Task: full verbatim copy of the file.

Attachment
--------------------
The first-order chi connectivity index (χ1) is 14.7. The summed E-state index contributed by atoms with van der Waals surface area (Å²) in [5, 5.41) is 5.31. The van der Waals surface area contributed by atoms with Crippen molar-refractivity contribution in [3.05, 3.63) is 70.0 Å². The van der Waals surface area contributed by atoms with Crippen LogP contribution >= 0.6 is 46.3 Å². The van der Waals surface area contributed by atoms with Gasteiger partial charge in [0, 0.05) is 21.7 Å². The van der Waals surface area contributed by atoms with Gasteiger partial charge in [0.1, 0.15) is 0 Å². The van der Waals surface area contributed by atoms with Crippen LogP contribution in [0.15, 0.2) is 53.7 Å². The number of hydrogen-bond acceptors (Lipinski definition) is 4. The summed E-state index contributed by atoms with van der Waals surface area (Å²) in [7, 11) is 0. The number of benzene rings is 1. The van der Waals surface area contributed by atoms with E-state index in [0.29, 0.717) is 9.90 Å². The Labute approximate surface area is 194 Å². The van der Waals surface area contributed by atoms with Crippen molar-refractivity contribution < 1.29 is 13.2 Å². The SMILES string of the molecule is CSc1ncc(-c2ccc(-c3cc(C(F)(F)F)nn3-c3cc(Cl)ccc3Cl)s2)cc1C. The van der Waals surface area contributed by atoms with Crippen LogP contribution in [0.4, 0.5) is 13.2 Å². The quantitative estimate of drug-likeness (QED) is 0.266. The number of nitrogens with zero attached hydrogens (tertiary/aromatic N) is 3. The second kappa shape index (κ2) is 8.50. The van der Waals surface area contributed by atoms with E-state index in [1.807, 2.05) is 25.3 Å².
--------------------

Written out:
The first-order chi connectivity index (χ1) is 14.7. The summed E-state index contributed by atoms with van der Waals surface area (Å²) in [5, 5.41) is 5.31. The van der Waals surface area contributed by atoms with Crippen molar-refractivity contribution in [3.05, 3.63) is 70.0 Å². The van der Waals surface area contributed by atoms with Crippen LogP contribution >= 0.6 is 46.3 Å². The van der Waals surface area contributed by atoms with Gasteiger partial charge in [0, 0.05) is 21.7 Å². The van der Waals surface area contributed by atoms with Gasteiger partial charge in [0.1, 0.15) is 0 Å². The van der Waals surface area contributed by atoms with Crippen LogP contribution in [0.15, 0.2) is 53.7 Å². The number of hydrogen-bond acceptors (Lipinski definition) is 4. The summed E-state index contributed by atoms with van der Waals surface area (Å²) in [7, 11) is 0. The number of benzene rings is 1. The van der Waals surface area contributed by atoms with E-state index in [0.29, 0.717) is 9.90 Å². The Labute approximate surface area is 194 Å². The van der Waals surface area contributed by atoms with Crippen molar-refractivity contribution < 1.29 is 13.2 Å². The SMILES string of the molecule is CSc1ncc(-c2ccc(-c3cc(C(F)(F)F)nn3-c3cc(Cl)ccc3Cl)s2)cc1C. The van der Waals surface area contributed by atoms with Crippen LogP contribution in [0.4, 0.5) is 13.2 Å². The quantitative estimate of drug-likeness (QED) is 0.266. The number of nitrogens with zero attached hydrogens (tertiary/aromatic N) is 3. The second kappa shape index (κ2) is 8.50. The van der Waals surface area contributed by atoms with E-state index in [1.807, 2.05) is 25.3 Å².